Tuesday, May 23 2017

VietNamNews

Global VN workforce needs training

Update: March, 15/2017 - 09:57

Doãn Mậu Diệp, Deputy Minister of Labour, Invalids and Social Affairs, tells the Hải quan (Customs) Newspaper that the country plans to increase the quality of workers sent abroad

How good are the workers we are sending abroad?

I have to admit that Vietnamese guest workers abroad have several limitations, including weak foreign language skills, expertise and professionalism. Such weaknesses can be attributed to the insufficient, short-duration training at home before they leave the country.

And what is the situation with Vietnamese labour export firms?

Unhealthy competition between the labour export firms and foreign peers has led to the low quality of Vietnamese guest workers and the high costs they have to bear in order to win a contract to work abroad.

In addition to the above-mentioned reasons, loose management of the mother labour export companies has led quite a few affiliates to fail to follow the required procedures. So the workers are not properly trained for the jobs they have to do abroad.

However, the weakest point is that we have a large number of companies involved in labour exports, but their training capacity is limited, as is their understanding of Vietnamese regulations and that of the host nations. In particular, they lack on the spot legal specialists to help workers in need.

How do you respond to the complaints that “small conditions” have become a hurdle for many labour export companies in obtaining a licence?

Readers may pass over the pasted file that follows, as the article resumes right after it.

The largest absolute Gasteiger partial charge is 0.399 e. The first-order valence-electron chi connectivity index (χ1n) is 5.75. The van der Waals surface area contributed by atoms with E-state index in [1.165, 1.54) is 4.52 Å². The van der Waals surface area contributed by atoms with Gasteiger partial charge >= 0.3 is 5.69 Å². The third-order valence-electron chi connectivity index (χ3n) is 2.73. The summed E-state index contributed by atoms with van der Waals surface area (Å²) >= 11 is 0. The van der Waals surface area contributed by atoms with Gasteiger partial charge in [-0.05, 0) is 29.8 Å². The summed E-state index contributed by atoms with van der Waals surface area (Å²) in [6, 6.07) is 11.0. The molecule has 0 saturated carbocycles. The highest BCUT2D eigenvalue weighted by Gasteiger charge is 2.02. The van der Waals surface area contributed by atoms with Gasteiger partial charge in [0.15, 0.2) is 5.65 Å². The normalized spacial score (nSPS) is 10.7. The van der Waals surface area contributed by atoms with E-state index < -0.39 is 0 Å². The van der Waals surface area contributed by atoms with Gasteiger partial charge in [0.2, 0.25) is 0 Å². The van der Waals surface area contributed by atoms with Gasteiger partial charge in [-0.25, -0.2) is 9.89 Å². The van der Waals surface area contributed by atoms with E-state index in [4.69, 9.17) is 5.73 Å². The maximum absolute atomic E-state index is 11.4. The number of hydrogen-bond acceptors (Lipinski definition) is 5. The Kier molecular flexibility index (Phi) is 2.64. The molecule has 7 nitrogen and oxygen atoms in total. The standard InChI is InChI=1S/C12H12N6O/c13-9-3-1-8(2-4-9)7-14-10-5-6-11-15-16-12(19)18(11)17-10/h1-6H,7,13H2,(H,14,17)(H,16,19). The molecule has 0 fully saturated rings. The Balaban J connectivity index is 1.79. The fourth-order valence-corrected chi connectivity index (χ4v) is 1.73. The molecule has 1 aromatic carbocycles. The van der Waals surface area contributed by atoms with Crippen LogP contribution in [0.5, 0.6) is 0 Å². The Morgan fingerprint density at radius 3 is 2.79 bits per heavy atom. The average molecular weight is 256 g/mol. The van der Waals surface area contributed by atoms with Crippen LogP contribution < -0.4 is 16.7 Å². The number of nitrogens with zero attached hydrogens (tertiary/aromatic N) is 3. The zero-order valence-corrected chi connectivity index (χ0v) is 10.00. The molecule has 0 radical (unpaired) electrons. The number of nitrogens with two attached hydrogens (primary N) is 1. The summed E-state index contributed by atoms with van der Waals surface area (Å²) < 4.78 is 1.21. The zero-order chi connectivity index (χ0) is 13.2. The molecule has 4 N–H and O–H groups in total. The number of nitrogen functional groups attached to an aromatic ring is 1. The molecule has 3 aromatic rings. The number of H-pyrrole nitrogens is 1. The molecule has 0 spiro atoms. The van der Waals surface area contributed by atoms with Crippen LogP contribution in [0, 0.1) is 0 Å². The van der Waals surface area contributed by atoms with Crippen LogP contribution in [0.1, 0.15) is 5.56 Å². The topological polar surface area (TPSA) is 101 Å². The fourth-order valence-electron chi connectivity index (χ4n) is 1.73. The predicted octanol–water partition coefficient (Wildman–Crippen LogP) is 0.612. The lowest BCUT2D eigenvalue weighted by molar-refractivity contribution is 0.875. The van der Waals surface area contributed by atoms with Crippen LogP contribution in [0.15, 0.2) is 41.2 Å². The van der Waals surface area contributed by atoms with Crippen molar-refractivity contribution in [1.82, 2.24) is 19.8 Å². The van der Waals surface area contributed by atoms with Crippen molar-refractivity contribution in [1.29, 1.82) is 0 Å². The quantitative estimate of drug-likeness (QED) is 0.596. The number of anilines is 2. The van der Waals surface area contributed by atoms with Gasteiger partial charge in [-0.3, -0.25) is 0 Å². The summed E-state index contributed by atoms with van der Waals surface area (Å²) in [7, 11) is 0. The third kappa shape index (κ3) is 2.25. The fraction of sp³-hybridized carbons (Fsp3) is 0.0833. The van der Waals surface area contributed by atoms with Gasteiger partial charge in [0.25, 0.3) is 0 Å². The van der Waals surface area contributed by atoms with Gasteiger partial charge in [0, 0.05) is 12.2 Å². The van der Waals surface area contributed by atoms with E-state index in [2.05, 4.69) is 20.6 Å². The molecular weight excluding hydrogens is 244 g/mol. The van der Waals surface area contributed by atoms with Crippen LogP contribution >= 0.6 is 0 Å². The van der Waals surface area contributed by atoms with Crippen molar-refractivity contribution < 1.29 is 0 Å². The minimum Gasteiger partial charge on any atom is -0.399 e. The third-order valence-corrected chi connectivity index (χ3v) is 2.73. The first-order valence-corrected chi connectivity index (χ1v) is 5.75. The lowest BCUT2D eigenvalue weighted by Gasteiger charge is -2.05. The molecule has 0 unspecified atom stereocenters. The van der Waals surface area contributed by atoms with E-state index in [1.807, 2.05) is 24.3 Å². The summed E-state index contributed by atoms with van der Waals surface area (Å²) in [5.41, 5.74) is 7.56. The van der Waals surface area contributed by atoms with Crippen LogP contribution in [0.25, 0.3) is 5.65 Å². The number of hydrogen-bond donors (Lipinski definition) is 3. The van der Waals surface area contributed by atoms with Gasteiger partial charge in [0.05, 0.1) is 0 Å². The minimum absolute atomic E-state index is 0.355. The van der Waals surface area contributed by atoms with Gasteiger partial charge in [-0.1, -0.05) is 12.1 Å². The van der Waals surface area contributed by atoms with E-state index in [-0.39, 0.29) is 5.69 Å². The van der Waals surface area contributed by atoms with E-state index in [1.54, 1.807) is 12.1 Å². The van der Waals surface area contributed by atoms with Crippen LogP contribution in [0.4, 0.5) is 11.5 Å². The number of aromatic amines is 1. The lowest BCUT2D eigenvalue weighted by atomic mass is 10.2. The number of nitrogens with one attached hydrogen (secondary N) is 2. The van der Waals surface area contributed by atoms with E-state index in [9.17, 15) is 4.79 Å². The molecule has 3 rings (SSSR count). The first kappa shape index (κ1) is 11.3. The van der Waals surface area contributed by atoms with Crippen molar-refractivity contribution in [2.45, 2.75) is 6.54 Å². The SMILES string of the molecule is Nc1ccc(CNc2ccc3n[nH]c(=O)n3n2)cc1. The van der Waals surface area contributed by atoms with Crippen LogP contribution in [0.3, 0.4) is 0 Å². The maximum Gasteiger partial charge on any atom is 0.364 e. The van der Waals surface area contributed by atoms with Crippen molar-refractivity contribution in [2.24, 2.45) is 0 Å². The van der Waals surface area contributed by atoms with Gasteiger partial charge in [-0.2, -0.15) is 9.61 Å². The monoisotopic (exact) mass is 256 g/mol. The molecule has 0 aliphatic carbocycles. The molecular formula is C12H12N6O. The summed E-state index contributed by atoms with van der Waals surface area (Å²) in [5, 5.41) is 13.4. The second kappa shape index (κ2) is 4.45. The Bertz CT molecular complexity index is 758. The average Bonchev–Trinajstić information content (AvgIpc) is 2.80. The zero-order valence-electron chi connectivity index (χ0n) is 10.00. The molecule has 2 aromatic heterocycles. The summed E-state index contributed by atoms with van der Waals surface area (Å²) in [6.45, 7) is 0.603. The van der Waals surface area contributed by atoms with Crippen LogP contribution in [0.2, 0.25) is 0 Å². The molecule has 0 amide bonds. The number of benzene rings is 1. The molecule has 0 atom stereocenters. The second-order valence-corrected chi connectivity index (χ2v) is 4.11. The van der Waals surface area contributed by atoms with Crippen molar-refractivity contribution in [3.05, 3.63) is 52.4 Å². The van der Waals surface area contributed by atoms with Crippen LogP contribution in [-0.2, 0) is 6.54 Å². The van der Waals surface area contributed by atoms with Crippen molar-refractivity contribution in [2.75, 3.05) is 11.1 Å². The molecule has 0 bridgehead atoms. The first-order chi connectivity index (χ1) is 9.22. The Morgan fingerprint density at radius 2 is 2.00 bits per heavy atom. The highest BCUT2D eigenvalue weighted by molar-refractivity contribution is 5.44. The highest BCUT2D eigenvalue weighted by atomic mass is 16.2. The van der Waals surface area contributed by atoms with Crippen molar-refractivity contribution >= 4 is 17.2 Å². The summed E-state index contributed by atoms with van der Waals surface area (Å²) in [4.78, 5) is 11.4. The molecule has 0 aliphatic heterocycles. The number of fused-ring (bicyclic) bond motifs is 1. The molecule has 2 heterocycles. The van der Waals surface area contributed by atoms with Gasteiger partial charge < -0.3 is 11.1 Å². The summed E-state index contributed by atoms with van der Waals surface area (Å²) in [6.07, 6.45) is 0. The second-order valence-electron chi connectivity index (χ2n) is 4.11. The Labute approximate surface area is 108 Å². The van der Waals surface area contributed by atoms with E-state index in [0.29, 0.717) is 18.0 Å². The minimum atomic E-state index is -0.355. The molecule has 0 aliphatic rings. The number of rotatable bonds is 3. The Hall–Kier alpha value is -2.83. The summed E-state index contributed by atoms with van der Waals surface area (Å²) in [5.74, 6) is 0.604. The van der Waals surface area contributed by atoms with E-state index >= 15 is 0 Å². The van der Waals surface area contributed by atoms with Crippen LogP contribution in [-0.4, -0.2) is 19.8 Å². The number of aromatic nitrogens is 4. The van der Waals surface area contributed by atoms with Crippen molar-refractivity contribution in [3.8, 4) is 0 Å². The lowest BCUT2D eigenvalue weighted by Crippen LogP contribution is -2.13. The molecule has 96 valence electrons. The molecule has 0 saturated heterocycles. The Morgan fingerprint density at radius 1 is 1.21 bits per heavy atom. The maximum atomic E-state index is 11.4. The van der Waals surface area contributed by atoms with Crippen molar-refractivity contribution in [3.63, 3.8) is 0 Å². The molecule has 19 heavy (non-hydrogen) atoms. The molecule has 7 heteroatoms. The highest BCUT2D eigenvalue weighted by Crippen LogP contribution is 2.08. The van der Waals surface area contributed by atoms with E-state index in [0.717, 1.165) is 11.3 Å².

Several companies have adopted good policies to support candidates to go to work abroad, like Enhause or Leesco. These two companies have offered workers scholarships to acquire skills and knowledge before going to work abroad. On the other hand, some companies deliberately ask candidates to pay extra money if they want the opportunity.

Local authorities play a very important role in the recruitment of workers to go to work abroad. But I am not sure if the labour export companies are supporting the local authorities.

In reality, not all candidates attending training courses will be able to work abroad. So some of them lose the money they paid before joining the courses.

The Ministry of Labour, Invalids and Social Affairs (MOLISA) will surely protect the candidates’ legal interests, even if, for one reason or another, they are not able to work abroad. In a worst case scenario, the ministry will revoke the operating licence (of labour export firms).

Can you tell us a bit about Việt Nam’ plan to send high quality workers abroad?

The international labour market is diverse. It has different labour segments. If we want to send high quality workers abroad, we must train our workers very carefully.

We need to be able to make accurate market projections. Our representatives abroad have to regularly update information about the job market in the countries that they are posted. This information is a very important input for labour export companies, so that can help workers develop the needed skills and do a competent job.

The Prime Minister has instructed the ministry to develop a project to send Vietnamese workers who have attended vocational training courses to work abroad. But there has been no talk of projects to send Vietnamese university graduates to work abroad. Nowadays, many countries are facing high unemployment and there is an imbalance between the supply of university graduates and market demand for their services.

What is most important now is that many foreign labour management boards have not updated information about labour shortages in each segment or in a particular occupation. If such information is available, it will be a very good input for us to prepare training courses for potential guest workers. — VNS

 

 

 

 

 

 

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